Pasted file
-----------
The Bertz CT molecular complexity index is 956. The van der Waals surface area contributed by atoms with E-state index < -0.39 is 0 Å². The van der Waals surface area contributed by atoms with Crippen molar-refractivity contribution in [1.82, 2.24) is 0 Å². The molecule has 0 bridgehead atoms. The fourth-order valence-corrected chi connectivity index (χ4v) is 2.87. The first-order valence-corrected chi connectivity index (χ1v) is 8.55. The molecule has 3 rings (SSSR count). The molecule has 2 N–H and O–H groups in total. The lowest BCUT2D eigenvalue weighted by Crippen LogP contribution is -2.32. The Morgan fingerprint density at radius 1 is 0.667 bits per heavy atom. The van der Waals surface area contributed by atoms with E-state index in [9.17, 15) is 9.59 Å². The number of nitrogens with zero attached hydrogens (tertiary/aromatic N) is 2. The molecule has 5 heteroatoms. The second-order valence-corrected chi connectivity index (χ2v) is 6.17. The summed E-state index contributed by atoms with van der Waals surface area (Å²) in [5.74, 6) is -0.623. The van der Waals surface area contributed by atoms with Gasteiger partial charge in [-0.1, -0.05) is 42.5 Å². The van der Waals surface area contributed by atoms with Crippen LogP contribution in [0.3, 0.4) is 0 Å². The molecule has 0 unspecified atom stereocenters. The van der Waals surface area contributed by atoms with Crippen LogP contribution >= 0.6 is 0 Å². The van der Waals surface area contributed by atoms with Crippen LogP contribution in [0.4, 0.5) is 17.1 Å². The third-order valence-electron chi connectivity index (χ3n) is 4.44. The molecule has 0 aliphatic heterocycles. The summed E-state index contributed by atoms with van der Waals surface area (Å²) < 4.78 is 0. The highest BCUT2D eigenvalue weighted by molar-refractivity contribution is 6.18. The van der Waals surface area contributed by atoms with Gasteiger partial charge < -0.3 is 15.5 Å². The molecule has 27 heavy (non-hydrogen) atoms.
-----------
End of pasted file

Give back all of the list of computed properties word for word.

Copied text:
The Bertz CT molecular complexity index is 956. The van der Waals surface area contributed by atoms with E-state index < -0.39 is 0 Å². The van der Waals surface area contributed by atoms with Crippen molar-refractivity contribution in [1.82, 2.24) is 0 Å². The molecule has 0 bridgehead atoms. The fourth-order valence-corrected chi connectivity index (χ4v) is 2.87. The first-order valence-corrected chi connectivity index (χ1v) is 8.55. The molecule has 3 rings (SSSR count). The molecule has 2 N–H and O–H groups in total. The lowest BCUT2D eigenvalue weighted by Crippen LogP contribution is -2.32. The Morgan fingerprint density at radius 1 is 0.667 bits per heavy atom. The van der Waals surface area contributed by atoms with E-state index in [9.17, 15) is 9.59 Å². The number of nitrogens with zero attached hydrogens (tertiary/aromatic N) is 2. The molecule has 5 heteroatoms. The second-order valence-corrected chi connectivity index (χ2v) is 6.17. The summed E-state index contributed by atoms with van der Waals surface area (Å²) in [5.74, 6) is -0.623. The van der Waals surface area contributed by atoms with Gasteiger partial charge in [-0.1, -0.05) is 42.5 Å². The van der Waals surface area contributed by atoms with Crippen LogP contribution in [0.3, 0.4) is 0 Å². The molecule has 0 unspecified atom stereocenters. The van der Waals surface area contributed by atoms with Crippen LogP contribution >= 0.6 is 0 Å². The van der Waals surface area contributed by atoms with Crippen LogP contribution in [0.4, 0.5) is 17.1 Å². The third-order valence-electron chi connectivity index (χ3n) is 4.44. The molecule has 0 aliphatic heterocycles. The summed E-state index contributed by atoms with van der Waals surface area (Å²) < 4.78 is 0. The highest BCUT2D eigenvalue weighted by molar-refractivity contribution is 6.18. The van der Waals surface area contributed by atoms with Gasteiger partial charge < -0.3 is 15.5 Å². The molecule has 27 heavy (non-hydrogen) atoms.